Introduced: The Blickfeld Scanner Library

Blickfeld is pleased to announce that our software library, known as the Blickfeld Scanner Library (BSL), is now available as an open-source project. Timor Knudsen, the Lead of Embedded Software, explains what the Blickfeld Scanner Library is used for, who will benefit from it, and why it is being made available as an open-source project.

What is the Blickfeld Scanner Library, and what is its purpose?

The Blickfeld Scanner Library (BSL) connects to a Blickfeld Cube or Cube Range over the network and provides the point cloud data using an API. This simplifies the integration of the Blickfeld Cube into existing environments. In addition, the settings are easily configurable, and the point cloud recordings can be retrieved remotely via the API.

The BSL also plays a central role in the visualization of the point cloud in real-time. The individual points are first streamed via the BSL until the application (e.g., the viewer in our WebGUI) takes over and visualizes the data. Another application is the integration with ROS, where the ROS driver uses the BSL to provide the point cloud data.

Blickfeld uses the Google Protocol Buffers format for data exchange. Due to the platform-independent definition, Cubes can be integrated into practically any system. Currently, native implementations of the BSL exist in C++, Python, and Typescript.

Is there a plan to support additional programming languages?

Currently, there are no plans to support additional languages, but the implementation is straightforward and can be done by users of the BSL themselves. If we see the need, we will integrate additional languages.

What about support for mobile devices?

This is an interesting thought. We haven’t had this requirement up till now – but in principle, nothing stands in the way of integration into smartphones.

Who is the BSL intended for?

The BSL is meant for every Blickfeld Cube user who found the current integrations and applications insufficient. We assume that practically every Cube user has unique requirements for integrating into their systems and will therefore appreciate the BSL.

What previous knowledge should users have?

The resource is designed by developers for developers. Users should have previous knowledge in Python or C++ – a prerequisite that is relatively standard for most users responsible for such integration.  Of course, there is an accompanying documentation and customer support from Blickfeld. So, in case any questions should arise, we are here to help!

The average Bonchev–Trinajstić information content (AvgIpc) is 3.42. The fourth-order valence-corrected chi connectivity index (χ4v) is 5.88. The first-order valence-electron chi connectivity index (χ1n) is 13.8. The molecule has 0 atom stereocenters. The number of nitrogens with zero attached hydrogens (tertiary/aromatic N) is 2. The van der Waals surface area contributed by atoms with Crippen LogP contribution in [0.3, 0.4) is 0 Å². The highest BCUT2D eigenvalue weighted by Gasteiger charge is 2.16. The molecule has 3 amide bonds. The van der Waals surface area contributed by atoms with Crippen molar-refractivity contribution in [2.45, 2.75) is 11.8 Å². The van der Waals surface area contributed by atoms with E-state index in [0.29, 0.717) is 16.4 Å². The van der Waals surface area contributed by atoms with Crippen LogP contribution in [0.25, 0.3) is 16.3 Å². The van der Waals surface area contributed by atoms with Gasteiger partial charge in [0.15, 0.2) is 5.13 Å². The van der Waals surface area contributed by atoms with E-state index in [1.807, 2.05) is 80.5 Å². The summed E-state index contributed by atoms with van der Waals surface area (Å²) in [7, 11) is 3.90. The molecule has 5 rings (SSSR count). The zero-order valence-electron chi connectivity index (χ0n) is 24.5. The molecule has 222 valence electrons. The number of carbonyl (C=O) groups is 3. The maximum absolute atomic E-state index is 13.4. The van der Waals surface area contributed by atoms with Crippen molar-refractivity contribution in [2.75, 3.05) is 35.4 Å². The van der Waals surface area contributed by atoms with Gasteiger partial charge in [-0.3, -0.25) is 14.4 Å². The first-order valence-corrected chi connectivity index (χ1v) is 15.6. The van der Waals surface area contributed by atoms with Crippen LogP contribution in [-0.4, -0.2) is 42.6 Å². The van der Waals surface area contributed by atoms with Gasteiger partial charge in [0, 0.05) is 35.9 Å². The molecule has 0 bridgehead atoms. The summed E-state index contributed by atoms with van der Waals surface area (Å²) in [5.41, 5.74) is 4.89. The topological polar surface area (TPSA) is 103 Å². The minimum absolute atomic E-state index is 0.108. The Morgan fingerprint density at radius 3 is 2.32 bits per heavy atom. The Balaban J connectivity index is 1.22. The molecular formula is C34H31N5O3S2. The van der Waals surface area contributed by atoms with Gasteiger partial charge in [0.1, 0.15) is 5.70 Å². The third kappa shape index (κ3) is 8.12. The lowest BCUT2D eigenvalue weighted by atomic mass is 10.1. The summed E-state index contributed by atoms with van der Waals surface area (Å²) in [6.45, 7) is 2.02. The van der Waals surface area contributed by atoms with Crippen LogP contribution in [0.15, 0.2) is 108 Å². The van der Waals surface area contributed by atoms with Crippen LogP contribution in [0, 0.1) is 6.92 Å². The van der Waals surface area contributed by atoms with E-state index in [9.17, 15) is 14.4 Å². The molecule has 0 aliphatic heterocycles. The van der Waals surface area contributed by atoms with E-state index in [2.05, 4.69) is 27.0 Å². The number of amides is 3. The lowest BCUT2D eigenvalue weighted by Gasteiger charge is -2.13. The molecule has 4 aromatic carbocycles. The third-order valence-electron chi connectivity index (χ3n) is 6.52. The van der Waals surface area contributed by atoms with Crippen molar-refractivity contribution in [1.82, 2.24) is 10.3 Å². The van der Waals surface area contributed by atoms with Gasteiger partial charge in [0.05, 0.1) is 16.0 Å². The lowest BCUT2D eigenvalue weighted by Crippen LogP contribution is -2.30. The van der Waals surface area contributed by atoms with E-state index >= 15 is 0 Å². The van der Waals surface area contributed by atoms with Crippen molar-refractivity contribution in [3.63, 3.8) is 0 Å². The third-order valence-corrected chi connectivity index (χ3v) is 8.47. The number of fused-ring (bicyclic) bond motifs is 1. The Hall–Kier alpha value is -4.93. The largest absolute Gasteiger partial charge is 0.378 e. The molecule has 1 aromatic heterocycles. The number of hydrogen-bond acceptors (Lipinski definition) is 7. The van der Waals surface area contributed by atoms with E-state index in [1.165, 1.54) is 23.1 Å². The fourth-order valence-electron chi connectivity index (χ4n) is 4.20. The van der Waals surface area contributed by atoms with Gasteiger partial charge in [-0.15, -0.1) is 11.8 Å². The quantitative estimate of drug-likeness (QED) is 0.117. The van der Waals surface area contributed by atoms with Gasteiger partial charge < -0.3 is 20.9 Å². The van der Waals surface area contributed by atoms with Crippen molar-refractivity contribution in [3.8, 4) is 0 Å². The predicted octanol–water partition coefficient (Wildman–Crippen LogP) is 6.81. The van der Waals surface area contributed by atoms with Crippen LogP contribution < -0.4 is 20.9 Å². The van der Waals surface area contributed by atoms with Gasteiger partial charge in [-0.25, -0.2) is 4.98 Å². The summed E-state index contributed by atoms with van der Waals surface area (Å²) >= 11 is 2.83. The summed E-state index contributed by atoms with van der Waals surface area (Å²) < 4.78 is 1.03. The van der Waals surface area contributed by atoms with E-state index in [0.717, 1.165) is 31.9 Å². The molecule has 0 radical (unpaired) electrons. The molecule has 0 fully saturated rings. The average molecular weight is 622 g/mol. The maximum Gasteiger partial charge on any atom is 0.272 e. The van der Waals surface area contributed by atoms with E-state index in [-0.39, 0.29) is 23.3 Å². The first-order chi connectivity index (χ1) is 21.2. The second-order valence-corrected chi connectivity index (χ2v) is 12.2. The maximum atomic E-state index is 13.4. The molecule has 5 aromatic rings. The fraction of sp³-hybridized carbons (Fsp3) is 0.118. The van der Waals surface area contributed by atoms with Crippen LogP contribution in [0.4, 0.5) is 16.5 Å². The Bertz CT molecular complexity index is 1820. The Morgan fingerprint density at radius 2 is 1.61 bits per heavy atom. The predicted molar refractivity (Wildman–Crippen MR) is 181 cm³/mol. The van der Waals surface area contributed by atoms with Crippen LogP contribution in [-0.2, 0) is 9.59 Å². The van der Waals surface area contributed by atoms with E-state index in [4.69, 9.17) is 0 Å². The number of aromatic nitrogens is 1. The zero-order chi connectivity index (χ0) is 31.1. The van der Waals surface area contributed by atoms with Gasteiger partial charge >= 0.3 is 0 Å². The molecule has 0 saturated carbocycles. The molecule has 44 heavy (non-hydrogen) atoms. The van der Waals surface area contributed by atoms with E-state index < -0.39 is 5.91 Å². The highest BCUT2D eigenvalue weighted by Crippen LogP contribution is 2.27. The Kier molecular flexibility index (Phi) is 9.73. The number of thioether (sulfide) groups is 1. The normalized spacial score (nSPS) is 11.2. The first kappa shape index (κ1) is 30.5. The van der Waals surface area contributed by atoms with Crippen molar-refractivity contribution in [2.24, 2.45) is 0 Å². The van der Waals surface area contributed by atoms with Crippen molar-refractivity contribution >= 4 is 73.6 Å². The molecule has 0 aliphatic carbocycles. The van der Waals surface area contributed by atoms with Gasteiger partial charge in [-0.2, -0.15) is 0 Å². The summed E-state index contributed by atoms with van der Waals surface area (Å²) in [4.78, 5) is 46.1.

How can you get started with the BSL?

The BSL is extensively documented and comes with a whole package of examples in the supported languages. With Python, you can get to the data with just a few lines of code, and a simple application can be implemented in no time.

What is the development history of the BSL?

The BSL development started with our first working LiDAR sensor in 2017, making it one of the oldest software projects we have here at Blickfeld. Since then, we have continuously developed the resource and have now reached a point where we can offer it as an open-source library.

How did you decide to provide the BSL as an open-source program?

The plan to provide the BSL as an open-source library existed from the very beginning. Our customers often want to integrate the Cube into their existing system landscape. This is only possible with a programming interface and a defined interface to the device. Our goal is also to make it as easy as possible for them to access the BSL and access the updates. There are no barriers to its usage, and whoever needs the BSL can download it without an NDA or any registration.

Another reason to make the BSL open-for-all is that everyone at Blickfeld are big supporters of open-source projects. As a start-up, we ourselves profit greatly from existing open-source projects, and we appreciate the significance of open-source programs for the programmer community.

Under which license is the BSL made available?

We want our customers to be completely free to use and modify the BSL, so we decided to use the very open BSD 3-clause license. This means that essentially nothing stands in the way of commercial use, and users are free to adapt the code as per their needs.

We also appreciate contributions and ideas from users and are very open to code changes. If there are any interesting features or modifications from the community, we will gladly include them in the official release.


You can access the Blickfeld Scanner Library here.